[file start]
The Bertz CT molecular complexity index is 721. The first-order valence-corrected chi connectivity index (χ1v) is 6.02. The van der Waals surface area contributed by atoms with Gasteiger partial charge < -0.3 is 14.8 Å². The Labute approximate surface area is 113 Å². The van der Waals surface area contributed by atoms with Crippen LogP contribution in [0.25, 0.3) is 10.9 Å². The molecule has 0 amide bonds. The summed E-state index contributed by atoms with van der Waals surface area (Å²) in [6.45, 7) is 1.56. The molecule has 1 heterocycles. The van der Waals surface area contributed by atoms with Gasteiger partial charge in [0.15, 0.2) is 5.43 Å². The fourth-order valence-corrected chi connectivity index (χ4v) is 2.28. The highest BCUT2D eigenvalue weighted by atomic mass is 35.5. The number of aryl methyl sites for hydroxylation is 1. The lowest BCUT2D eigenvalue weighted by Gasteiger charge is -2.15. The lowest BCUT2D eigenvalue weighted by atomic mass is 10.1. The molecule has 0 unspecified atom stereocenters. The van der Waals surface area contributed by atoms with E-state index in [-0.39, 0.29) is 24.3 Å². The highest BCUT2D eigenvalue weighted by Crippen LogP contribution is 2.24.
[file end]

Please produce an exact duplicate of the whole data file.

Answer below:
The Bertz CT molecular complexity index is 721. The first-order valence-corrected chi connectivity index (χ1v) is 6.02. The van der Waals surface area contributed by atoms with Gasteiger partial charge < -0.3 is 14.8 Å². The Labute approximate surface area is 113 Å². The van der Waals surface area contributed by atoms with Crippen LogP contribution in [0.25, 0.3) is 10.9 Å². The molecule has 0 amide bonds. The summed E-state index contributed by atoms with van der Waals surface area (Å²) in [6.45, 7) is 1.56. The molecule has 1 heterocycles. The van der Waals surface area contributed by atoms with Gasteiger partial charge in [0.15, 0.2) is 5.43 Å². The fourth-order valence-corrected chi connectivity index (χ4v) is 2.28. The highest BCUT2D eigenvalue weighted by atomic mass is 35.5. The number of aryl methyl sites for hydroxylation is 1. The lowest BCUT2D eigenvalue weighted by Gasteiger charge is -2.15. The lowest BCUT2D eigenvalue weighted by atomic mass is 10.1. The molecule has 0 unspecified atom stereocenters. The van der Waals surface area contributed by atoms with E-state index in [-0.39, 0.29) is 24.3 Å². The highest BCUT2D eigenvalue weighted by Crippen LogP contribution is 2.24.